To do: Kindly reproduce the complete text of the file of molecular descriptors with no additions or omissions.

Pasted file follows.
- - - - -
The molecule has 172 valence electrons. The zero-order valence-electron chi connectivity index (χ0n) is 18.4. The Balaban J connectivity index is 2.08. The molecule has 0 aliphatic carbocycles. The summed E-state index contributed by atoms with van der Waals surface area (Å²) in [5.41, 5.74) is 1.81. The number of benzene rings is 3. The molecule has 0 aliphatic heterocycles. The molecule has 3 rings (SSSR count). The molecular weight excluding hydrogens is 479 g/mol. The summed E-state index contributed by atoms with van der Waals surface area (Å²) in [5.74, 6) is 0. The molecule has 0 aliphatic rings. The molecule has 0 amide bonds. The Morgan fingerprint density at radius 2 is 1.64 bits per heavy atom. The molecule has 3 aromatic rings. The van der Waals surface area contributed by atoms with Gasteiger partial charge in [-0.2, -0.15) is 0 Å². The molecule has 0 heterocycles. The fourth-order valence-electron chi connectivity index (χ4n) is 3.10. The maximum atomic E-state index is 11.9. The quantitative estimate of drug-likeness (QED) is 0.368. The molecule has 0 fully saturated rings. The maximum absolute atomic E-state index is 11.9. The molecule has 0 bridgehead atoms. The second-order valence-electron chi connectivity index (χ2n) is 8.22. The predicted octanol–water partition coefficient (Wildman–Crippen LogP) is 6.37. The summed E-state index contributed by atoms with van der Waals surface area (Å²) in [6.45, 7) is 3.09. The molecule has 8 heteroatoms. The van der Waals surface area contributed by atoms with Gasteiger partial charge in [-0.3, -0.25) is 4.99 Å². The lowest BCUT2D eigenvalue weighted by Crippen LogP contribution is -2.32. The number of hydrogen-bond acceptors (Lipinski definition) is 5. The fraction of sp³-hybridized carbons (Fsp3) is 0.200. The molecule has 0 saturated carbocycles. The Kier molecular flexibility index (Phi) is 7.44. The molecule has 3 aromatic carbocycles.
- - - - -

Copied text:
The molecule has 172 valence electrons. The zero-order valence-electron chi connectivity index (χ0n) is 18.4. The Balaban J connectivity index is 2.08. The molecule has 0 aliphatic carbocycles. The summed E-state index contributed by atoms with van der Waals surface area (Å²) in [5.41, 5.74) is 1.81. The number of benzene rings is 3. The molecule has 0 aliphatic heterocycles. The molecule has 3 rings (SSSR count). The molecular weight excluding hydrogens is 479 g/mol. The summed E-state index contributed by atoms with van der Waals surface area (Å²) in [5.74, 6) is 0. The molecule has 0 aliphatic rings. The molecule has 0 amide bonds. The Morgan fingerprint density at radius 2 is 1.64 bits per heavy atom. The molecule has 3 aromatic rings. The van der Waals surface area contributed by atoms with Gasteiger partial charge in [-0.2, -0.15) is 0 Å². The molecule has 0 heterocycles. The fourth-order valence-electron chi connectivity index (χ4n) is 3.10. The maximum atomic E-state index is 11.9. The quantitative estimate of drug-likeness (QED) is 0.368. The molecule has 0 fully saturated rings. The maximum absolute atomic E-state index is 11.9. The molecule has 0 bridgehead atoms. The second-order valence-electron chi connectivity index (χ2n) is 8.22. The predicted octanol–water partition coefficient (Wildman–Crippen LogP) is 6.37. The summed E-state index contributed by atoms with van der Waals surface area (Å²) in [6.45, 7) is 3.09. The molecule has 8 heteroatoms. The van der Waals surface area contributed by atoms with Gasteiger partial charge in [-0.3, -0.25) is 4.99 Å². The lowest BCUT2D eigenvalue weighted by Crippen LogP contribution is -2.32. The number of hydrogen-bond acceptors (Lipinski definition) is 5. The fraction of sp³-hybridized carbons (Fsp3) is 0.200. The molecule has 0 saturated carbocycles. The Kier molecular flexibility index (Phi) is 7.44. The molecule has 3 aromatic carbocycles.